Zucchini Bolognese

Raw Food Recipe - Zucchini Bolognese

Who doesn't love a spag bol?

I always remember spaghetti bolognese from my childhood being hearty, comforting, tangy and rich. So of course I wanted my raw version to have those same qualities.

This recipe also happens to be nut-free if you leave off the macadamia parmesan, which is a fun and quick addition.  If you’ve got a bit more time and a dehydrator, I highly recommend trying the pine nut parmesan here, as it will be an absolute treat.

If you want to go even further, having some raw bread on there too would be amazing.  Also do remember that raw food doesn’t have to be cold, it can be at room temperature, or even warmed in a dehydrator.  Click here to see my kit recommendations for dehydrators and other kitchen equipment

If you want to make this for work, keep the sauce and the courgette (zucchini) separate until you’re ready to eat.

Recipe

Raw Food Recipe - Zucchini Bolognese

Serves 2

For the tomato sauce

  • 3 fresh, juicy and ripe tomatoes
  • ½ cup sundried tomatoes, soaked
  • 1 clove garlic
  • 1 teaspoon lemon juice
  • ½ cup sundried tomato soak water
  1. Blend all ingredients in a highspeed blender until broken down.

For the Bolognese

  • 1 cup soaked sunflower seeds
  • ¼ cup sundried tomatoes, soaked
  • 1 medium carrot
  • 1 medium courgette (zucchini)
  • 1 small parsnip
  • 1/4 teaspoon salt
  • 2 teaspoons dry Italian herb mix
  • 2 tablespoons fresh basil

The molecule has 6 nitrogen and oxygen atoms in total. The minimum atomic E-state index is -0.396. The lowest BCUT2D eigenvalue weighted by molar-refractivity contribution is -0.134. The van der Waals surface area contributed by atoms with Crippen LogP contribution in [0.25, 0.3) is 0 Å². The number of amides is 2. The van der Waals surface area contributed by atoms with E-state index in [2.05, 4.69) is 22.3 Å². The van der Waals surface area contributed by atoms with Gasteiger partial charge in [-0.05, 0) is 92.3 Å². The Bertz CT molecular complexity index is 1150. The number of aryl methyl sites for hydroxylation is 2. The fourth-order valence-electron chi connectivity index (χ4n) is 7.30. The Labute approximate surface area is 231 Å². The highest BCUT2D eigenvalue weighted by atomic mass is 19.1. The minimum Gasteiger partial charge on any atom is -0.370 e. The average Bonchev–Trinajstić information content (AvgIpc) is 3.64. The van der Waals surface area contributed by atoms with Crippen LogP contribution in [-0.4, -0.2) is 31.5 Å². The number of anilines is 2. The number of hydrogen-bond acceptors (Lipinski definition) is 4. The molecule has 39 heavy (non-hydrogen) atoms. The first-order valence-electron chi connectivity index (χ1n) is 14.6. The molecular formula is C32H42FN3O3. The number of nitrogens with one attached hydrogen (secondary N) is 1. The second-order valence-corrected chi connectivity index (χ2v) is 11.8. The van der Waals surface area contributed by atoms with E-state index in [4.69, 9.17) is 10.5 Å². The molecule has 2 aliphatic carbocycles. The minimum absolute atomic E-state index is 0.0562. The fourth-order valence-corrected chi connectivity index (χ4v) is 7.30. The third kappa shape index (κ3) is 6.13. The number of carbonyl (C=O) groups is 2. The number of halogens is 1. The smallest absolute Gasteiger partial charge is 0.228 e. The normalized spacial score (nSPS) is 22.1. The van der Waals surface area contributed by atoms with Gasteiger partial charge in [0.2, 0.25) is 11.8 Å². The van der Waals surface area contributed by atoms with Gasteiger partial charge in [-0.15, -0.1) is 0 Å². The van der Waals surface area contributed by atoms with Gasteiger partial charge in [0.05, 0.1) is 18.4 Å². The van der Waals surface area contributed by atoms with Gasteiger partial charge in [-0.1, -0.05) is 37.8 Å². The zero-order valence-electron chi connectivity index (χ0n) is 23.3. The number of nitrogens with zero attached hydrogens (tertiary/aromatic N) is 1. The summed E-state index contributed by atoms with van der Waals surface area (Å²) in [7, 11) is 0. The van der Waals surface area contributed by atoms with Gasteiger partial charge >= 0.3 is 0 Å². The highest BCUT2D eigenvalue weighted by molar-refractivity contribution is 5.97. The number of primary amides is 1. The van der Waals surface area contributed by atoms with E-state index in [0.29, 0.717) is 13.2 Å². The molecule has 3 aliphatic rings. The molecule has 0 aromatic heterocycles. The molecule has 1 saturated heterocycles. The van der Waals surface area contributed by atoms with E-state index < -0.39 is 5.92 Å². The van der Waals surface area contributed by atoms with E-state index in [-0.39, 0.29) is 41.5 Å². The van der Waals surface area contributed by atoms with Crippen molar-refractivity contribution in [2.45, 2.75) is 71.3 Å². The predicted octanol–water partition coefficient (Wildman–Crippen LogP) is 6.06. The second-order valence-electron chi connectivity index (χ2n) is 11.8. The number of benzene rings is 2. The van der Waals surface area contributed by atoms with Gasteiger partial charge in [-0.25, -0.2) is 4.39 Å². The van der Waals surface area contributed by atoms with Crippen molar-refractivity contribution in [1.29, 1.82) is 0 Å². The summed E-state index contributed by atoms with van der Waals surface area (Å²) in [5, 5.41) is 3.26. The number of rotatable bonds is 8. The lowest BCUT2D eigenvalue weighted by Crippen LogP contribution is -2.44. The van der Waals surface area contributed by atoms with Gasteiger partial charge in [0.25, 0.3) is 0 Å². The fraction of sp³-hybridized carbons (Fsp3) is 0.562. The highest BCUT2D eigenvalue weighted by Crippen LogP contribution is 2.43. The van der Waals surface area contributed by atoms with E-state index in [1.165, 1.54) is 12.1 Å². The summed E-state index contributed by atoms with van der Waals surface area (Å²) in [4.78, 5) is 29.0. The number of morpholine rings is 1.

• 1 tablespoon olive oil
  1. Grind all ingredients in a food processor, until they’ve broken down but still chunky.
  2. Combine with the tomato sauce.

For the spaghetti

  • 2 large handfuls spinach
  • 1 teaspoon olive oil
  • 2 pinches salt
  • 2 courgettes (zucchini), spiralised
  1. Massage the spinach, olive oil and salt in a bowl until slightly wilted.
  2. Add in the spiralised courgette and mix by hand.
  3. Add in the Bolognese sauce mixture and mix until evenly distributed.  Serve immediately with macadamia parmesan.

Macadamia parmesan

  • 5 macadamias
  • 1 tablespoon nutritional yeast
  • ¼ teaspoon salt
  1. Grate the macadamias on a fine grater (I use a microplane) and then mix in the nutritional yeast and salt by hand.

j

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18 Comments

  1. Veronica
    Reply
    Posted

    Are the sundried tomatoes in the sauce soaked as well? If not, is the water in the sauce from the 1/4 sundried soaked later?

  2. Lile Milenkovska
    Reply
    Posted

    OMG Russel, this recipe is exactly as the real spaghetti you ate as a child, hearty, comforting, tangy and rich. I mixed everything and heated it up in my dehydrator and that made it taste even more like the real spaghetti bolognese. For the parmesan, Instead of macadamia I grated some dehydrated cashews, yum! Even my husband liked it and said it’s a keeper 🙂 Thank you so much for your wonderful creations 🙂

  3. Bosha
    Reply
    Posted

    Thanks to James, for this delicious recipe.
    Your raw food has evolved so much since your first filing, that I always enjoy looking … That many successful recipes fat to your help, especially when I get the world … Because for me I cook simple and fast . I eat a lot of vegetables in salad with a fruit in it. It’s been a long time since I’m your advice and it’s always a great joy to learn with you! So a huge thank you,..